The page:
Well lets start with the downloads, Internet Explorer 7 is the larger of the two with the download totalling 14.8MB. By contrast Firefox is just 5.4MB. Whilst neither of the two should be of much worry to broadband users, dial-up users may be put off Internet Explorer 7 due to the initial download being almost 3 times the size of it’s main competitor.
More differences start to show between the two after the download. Once installed Internet Explorer 7 immediately requires a reboot which is a slight inconvenience, whilst FireFox 2 does not. Both browsers take roughly the same amount of time to install and then start up, but once they are running it’s a completely different story.
If you’ve ever used a previous version of Firefox then you will notice the familiar main page and layout of the new Firefox 2. However Internet Explorer 7 doesn’t resemble its older version whatsoever. Firstly the menu bar is hidden by default, to show it you must hold the ‘Alt’ key. You can set it to show by changing the settings in ‘View > Toolbars’ if so desired though.
Both browsers feature built-in systems aimed at protecting us from phishing websites. Whilst Internet Explorer 7 checks via the web to make sure a site is safe to visit, Firefox handles this by updating a locally held list of known phishing sites every time you use it.
The most apparent addition to Internet Explorer 7 is the tabbed browsing, whilst this is a great addition it is nothing new when compared to much older versions of Firefox, and the current one alike.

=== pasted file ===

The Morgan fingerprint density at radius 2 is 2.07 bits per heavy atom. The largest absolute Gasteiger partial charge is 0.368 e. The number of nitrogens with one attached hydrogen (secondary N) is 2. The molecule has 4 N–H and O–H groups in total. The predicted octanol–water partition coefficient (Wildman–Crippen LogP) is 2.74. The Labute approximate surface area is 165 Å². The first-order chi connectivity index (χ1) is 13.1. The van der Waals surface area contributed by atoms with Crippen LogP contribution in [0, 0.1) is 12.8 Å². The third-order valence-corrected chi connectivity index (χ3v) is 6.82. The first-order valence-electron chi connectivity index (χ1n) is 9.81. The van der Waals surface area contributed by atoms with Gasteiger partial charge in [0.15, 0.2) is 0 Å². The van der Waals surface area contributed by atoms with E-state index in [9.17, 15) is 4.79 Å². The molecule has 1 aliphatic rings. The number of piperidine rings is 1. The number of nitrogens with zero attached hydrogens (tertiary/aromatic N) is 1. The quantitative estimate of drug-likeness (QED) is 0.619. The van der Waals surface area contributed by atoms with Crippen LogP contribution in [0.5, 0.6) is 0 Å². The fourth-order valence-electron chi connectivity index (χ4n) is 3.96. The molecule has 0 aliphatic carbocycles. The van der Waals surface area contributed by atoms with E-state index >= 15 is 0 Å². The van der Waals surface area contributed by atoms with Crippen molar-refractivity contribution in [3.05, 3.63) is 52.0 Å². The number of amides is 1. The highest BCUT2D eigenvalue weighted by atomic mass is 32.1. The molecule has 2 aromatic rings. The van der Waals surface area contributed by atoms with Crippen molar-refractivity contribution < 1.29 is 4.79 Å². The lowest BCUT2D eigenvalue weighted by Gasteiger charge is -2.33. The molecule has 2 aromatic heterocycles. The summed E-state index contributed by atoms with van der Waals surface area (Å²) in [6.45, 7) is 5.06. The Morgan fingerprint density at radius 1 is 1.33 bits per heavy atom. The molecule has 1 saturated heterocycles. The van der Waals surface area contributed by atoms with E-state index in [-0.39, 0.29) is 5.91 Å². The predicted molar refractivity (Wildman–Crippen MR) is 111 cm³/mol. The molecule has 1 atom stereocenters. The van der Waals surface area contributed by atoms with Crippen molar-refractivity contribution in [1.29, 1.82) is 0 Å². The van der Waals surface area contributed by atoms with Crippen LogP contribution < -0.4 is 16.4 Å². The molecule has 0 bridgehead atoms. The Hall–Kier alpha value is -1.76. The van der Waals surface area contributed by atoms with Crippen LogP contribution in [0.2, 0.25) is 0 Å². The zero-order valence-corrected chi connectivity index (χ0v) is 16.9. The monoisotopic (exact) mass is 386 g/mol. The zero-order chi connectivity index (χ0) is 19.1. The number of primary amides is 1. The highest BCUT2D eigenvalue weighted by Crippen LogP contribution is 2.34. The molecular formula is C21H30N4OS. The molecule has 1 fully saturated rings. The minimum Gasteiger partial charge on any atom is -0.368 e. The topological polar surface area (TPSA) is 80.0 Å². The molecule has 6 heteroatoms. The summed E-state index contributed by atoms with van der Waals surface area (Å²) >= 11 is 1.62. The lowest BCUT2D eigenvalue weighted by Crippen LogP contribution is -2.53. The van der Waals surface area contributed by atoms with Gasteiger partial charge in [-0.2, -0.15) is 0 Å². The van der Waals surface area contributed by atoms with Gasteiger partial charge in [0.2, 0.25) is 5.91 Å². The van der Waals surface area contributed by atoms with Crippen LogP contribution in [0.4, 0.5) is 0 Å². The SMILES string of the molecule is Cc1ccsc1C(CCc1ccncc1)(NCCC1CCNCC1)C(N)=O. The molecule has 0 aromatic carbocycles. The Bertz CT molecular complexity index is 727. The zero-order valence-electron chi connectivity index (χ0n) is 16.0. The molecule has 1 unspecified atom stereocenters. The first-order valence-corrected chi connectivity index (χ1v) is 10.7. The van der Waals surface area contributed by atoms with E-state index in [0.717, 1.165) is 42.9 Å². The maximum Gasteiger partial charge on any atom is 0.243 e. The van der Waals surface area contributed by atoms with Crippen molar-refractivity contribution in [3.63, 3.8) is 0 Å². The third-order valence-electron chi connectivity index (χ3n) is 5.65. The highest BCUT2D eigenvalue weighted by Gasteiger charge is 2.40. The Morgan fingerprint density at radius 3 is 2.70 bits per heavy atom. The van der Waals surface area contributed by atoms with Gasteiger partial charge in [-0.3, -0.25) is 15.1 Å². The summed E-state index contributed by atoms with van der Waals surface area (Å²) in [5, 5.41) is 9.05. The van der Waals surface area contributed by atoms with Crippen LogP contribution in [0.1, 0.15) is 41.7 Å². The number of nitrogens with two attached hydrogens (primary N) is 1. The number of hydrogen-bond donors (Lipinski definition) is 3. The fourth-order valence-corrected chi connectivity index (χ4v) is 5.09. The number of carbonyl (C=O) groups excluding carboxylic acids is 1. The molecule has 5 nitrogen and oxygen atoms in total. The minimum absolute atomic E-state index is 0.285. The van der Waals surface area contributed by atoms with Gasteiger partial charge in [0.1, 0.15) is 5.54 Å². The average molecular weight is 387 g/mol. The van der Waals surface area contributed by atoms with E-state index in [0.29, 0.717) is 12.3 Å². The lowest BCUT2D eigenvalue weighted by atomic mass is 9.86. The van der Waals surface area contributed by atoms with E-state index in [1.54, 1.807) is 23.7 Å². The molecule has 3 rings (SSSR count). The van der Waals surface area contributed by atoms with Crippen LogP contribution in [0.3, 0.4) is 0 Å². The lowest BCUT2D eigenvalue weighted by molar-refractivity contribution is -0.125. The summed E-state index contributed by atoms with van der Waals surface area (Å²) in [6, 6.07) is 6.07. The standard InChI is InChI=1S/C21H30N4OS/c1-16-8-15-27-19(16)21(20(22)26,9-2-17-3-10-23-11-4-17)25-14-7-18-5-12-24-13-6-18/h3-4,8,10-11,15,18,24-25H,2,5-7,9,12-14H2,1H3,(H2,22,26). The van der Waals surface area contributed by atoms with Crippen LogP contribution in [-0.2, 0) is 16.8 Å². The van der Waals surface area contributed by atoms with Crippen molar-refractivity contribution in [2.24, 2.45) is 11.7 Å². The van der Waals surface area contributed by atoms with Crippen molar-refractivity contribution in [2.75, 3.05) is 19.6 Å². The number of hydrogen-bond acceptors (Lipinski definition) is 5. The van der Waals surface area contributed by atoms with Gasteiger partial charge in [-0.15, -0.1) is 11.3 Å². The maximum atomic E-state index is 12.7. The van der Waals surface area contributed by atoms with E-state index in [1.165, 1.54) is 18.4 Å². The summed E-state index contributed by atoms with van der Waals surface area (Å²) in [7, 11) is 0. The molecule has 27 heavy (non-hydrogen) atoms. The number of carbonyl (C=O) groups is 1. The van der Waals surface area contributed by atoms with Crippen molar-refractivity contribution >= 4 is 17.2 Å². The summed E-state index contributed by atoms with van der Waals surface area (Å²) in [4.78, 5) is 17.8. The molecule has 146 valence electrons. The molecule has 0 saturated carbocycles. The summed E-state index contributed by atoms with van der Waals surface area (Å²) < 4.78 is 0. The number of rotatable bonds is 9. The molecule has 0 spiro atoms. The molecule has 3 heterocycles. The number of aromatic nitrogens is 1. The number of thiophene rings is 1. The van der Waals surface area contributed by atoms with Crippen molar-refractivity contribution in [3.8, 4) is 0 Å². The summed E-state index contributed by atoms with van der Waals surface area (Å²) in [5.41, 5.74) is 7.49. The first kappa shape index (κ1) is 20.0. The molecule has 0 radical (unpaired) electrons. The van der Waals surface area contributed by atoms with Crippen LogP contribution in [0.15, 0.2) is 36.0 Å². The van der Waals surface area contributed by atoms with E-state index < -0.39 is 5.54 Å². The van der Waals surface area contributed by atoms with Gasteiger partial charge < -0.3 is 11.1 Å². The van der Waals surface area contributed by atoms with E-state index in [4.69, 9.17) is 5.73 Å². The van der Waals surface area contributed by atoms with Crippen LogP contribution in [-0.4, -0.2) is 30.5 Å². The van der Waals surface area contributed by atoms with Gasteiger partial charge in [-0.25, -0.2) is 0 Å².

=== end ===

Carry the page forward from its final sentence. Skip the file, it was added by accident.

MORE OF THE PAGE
Although Internet Explorer 7 does have a tab readily available to use in one click, whereas Firefox 2 requires you to open a link in a new window to get another tab.. which can be slightly frustrating at times. Another feature that Internet Explorer 7 does have, which Firefox does not, is the ability to show all of your open tabs in a bird’s-eye style view (shortcut: ‘Ctrl’ + ‘Q’).
One of the most useful inclusions for Firefox 2 is a live spell checker that checks your spelling (who would have guessed..) as you type text into any text box on a webpage. Internet Explorer 7 does have this type of feature by default, although it is possible to add a similar function to via an add-on, but with it being an extra I’m not sure how many people will realise and get it.
When searching a webpage in Internet Explorer 7 you get the old fashioned popup box in which you type your query and hit enter to find what you are looking for. Whereas in Firefox 2 when calling up the search function a text box fixed to the bottom of the page appears which you then type your search term in and it takes you immediately to the first appearance of your query on the page, as long as it is there of course.
Both browsers have built in RSS feed reeders, both work well and are simple enough to use. I however use an external program to manage my feeds so I’m not going to comment on which I think is the best of the two browsers as I won’t be using either of them enough!
Although both browsers have there differences both Internet Explorer 7 and Firefox 2 are now mildly comparable, well at least more so than Internet Explorer 6 was to Firefox.
The battle of the browsers looks set to continue for a long time to come, ultimately however it will always remain the end-users decision on which one they choose. For me Internet Explorer 7 has come an extremely long way, so much so that it is my default browser for the time being! Something which I would never have even dreamed about with Internet Explorer 6.